24. 25. Spread of virus: HEPATITIS B (Serum Hepatitis) Source Infection Blood Ab Prevent spread and disease Liver Viremia CMI Symptoms, Resolution HBsAg Ab Immune complexes Immune complex disease Mother’s milk Vaginal secretions Blood Semen Saliva Rash, polyarthritis, fever, GN
  25. 26. Symptoms of typical acute HBV infection: Fever, rash, arthritis (15%) Jaundice Dark urine Malaise (95%) Anorexia (90%) Nausea (80%) RUQ pain (60%) Itching (10%) EXPOSURE Incubation Period Pre-icteric Icteric Convalescent period
  26. 27. Clinical outcomes of acute HBV infection: Fulminant hepatitis (1%) HBsAg+ > 6 mos (9%) Extrahepatic disease: Polyarteritis nodosum Glomerulonephritis Cirrhosis Hepatic cell carcinoma
  27. 29. Approach to Diagnosis of HBV infection Hepatitis B (HBV) HBsAg Negative Positive Assay anti-HBs (total) (-) Consider immunization for appropriate populations Assay IgM anti-HBc (+) Recovered or immunized (-) Chronic HBV infection (+) Acute or reactivated HBV infection
  28. 30. Laboratory Diagnosis of HBV infection: <ul><li>Acute and chronic infection can be distinguished by the presence of HBsAg and HBeAg in the serum and the pattern of antibodies to the individual antigens. </li></ul><ul><li>The detection of HBeAg is the BEST correlate to the presence of infectious virus. </li></ul><ul><li>During the symptomatic phase, detection of antibodies to HBeAg and HBsAg is obscured because the antibody is complexed with antigens in the serum. </li></ul><ul><li>The best way to diagnose recent acute infection, especially during the period when neither HBsAg nor anti-HBs can be detected (window period), is to measure anti-HBc IgM. </li></ul>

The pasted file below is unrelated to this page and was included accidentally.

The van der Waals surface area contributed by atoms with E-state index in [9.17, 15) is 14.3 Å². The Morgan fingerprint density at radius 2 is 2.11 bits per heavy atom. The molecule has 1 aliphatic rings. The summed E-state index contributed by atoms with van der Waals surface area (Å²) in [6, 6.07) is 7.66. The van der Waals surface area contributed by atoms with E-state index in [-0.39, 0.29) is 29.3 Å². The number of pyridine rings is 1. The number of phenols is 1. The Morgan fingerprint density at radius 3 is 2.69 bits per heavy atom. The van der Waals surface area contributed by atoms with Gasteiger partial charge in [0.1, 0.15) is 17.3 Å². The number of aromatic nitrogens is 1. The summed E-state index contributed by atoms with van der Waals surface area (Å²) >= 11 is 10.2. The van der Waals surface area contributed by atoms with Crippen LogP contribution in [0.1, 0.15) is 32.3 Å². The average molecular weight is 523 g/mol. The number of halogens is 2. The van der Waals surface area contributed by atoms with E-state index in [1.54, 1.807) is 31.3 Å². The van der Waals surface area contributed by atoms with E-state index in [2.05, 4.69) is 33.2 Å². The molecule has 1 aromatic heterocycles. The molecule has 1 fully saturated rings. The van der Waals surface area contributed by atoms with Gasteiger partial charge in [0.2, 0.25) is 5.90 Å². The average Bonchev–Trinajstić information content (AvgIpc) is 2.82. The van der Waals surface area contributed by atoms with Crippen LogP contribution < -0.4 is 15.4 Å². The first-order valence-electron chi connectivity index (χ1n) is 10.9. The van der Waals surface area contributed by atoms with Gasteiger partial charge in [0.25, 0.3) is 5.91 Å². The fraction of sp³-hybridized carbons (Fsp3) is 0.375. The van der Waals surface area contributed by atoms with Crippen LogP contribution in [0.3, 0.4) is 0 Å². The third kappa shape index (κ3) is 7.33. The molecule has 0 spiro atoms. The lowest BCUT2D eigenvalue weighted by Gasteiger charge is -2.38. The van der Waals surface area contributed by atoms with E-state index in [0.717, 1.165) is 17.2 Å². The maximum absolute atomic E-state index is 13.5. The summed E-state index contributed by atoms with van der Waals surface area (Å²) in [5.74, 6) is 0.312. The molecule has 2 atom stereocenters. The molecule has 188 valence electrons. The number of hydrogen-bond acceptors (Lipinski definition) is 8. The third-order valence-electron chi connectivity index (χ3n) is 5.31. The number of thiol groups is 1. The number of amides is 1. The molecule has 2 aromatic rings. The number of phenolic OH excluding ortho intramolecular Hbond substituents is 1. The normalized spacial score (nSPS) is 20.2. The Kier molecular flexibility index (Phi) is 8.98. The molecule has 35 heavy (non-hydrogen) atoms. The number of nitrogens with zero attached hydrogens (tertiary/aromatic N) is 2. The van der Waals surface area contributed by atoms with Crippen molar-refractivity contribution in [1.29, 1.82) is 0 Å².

29. 31. Laboratory Diagnosis of HBV infection:c <ul><li>What are the tests which you have to take? </li></ul><ul><ul><li>ALT blood test – to determine whether treatment against HBV is needed </li></ul></ul><ul><ul><li>HBV DNA level – direct measure of HBV viral load; helps evaluate treatment response </li></ul></ul><ul><ul><li>HBeAg and anti-HBe tests </li></ul></ul><ul><ul><ul><li>HBeAg seroconversion (loss of HBeAg) and development of anti-Hbe is a sign that the treatment is working </li></ul></ul></ul>
  30. 32. Serologic test results in four stages of HBV infection 1 IgM is found in the acute stage; IgG is found in subsequent stages.
  31. 33. How will you know if you are protected from HBV? Quick Test Results Results Interpretation HBsAg (+) Anti-HBs (-) Chronic HBV infection if HBsAg remains (+) for six months HBsAg (-) Anti-HBs (+) Immune to HBV HBsAg (-) Anti-HBs (-) Unprotected; need vaccination HBsAg (+) Anti-HBs (+) (rare) Chronic HBV infection
  32. 34. Simplified Diagnostic Approach in Patients Presenting with Acute Hepatitis Serologic Tests of Patient’s Serum Diagnostic Interpretation HBsAg IgM Anti-HAV IgM anti-HBc + + + + -- -- -- -- -- -- + + + + -- -- + -- -- + -- + + -- Acute hepatitis B Chronic hepatitis B Acute hep A superimposed on chronic HBV Acute hepatitis A and B Acute hepatitis A Acute hep A and hep B (HBsAg below detection level) Acute hepatitis B (HBsAg below detection level) Test for acute hepatitis C (anti-HCV)
  33. 35. Hepatitis B: Serologic Tests of Candidate for HBV Vaccine
  34. 36. CASE 3: A 65-year-old man was admitted with jaundice, nausea, and vomiting 6 months after undergoing coronary artery bypass grafting.
  35. 37. <ul><li>Predominant cause of NANBH and major cause of post-transfusion hepatitis </li></ul><ul><li>Member of Hepaciviridae in the Flaviviridae family </li></ul><ul><li>Enveloped, positive-sense RNA virus; labile to drying </li></ul><ul><li>Genome encodes two glycoproteins (E1, E2) that undergo variation due to hypervariable regions within their genes </li></ul><ul><li>Infects only humans and chimpanzees </li></ul>HEPATITIS C (NANB Post-transfusion Hepatitis)